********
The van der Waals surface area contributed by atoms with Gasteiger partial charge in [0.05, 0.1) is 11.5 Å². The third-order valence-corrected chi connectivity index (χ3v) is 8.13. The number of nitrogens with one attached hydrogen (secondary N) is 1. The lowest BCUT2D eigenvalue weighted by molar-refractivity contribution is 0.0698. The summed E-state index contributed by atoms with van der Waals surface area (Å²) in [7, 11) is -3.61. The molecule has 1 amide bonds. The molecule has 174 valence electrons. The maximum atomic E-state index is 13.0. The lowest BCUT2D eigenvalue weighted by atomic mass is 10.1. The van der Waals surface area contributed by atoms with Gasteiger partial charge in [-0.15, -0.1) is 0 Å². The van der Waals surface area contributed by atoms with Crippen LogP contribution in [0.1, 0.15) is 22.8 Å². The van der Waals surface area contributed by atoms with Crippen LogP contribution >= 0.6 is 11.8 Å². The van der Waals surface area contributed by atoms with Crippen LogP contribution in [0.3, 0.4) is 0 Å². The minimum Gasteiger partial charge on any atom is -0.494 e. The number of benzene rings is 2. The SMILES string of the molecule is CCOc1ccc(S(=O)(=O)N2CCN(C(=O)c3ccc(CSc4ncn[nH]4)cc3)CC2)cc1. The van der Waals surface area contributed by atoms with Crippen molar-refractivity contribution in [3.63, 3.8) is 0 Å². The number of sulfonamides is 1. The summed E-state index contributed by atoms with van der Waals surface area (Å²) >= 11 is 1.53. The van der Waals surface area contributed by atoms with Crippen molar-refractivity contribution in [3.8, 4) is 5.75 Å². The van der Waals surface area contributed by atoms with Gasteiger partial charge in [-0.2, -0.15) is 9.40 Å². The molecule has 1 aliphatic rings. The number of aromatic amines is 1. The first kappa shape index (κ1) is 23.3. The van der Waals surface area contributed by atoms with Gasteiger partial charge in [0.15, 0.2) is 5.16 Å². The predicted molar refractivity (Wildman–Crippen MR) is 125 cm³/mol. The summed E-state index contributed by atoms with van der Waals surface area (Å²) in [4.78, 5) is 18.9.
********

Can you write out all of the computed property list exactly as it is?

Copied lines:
The van der Waals surface area contributed by atoms with Gasteiger partial charge in [0.05, 0.1) is 11.5 Å². The third-order valence-corrected chi connectivity index (χ3v) is 8.13. The number of nitrogens with one attached hydrogen (secondary N) is 1. The lowest BCUT2D eigenvalue weighted by molar-refractivity contribution is 0.0698. The summed E-state index contributed by atoms with van der Waals surface area (Å²) in [7, 11) is -3.61. The molecule has 1 amide bonds. The molecule has 174 valence electrons. The maximum atomic E-state index is 13.0. The lowest BCUT2D eigenvalue weighted by atomic mass is 10.1. The van der Waals surface area contributed by atoms with Gasteiger partial charge in [-0.15, -0.1) is 0 Å². The van der Waals surface area contributed by atoms with Crippen LogP contribution in [0.1, 0.15) is 22.8 Å². The van der Waals surface area contributed by atoms with Crippen LogP contribution >= 0.6 is 11.8 Å². The van der Waals surface area contributed by atoms with Crippen LogP contribution in [0.3, 0.4) is 0 Å². The minimum Gasteiger partial charge on any atom is -0.494 e. The number of benzene rings is 2. The SMILES string of the molecule is CCOc1ccc(S(=O)(=O)N2CCN(C(=O)c3ccc(CSc4ncn[nH]4)cc3)CC2)cc1. The van der Waals surface area contributed by atoms with Crippen molar-refractivity contribution in [3.63, 3.8) is 0 Å². The number of sulfonamides is 1. The summed E-state index contributed by atoms with van der Waals surface area (Å²) >= 11 is 1.53. The van der Waals surface area contributed by atoms with Crippen molar-refractivity contribution in [3.8, 4) is 5.75 Å². The van der Waals surface area contributed by atoms with Gasteiger partial charge in [-0.2, -0.15) is 9.40 Å². The molecule has 1 aliphatic rings. The number of aromatic amines is 1. The first kappa shape index (κ1) is 23.3. The van der Waals surface area contributed by atoms with Gasteiger partial charge in [0.15, 0.2) is 5.16 Å². The predicted molar refractivity (Wildman–Crippen MR) is 125 cm³/mol. The summed E-state index contributed by atoms with van der Waals surface area (Å²) in [4.78, 5) is 18.9.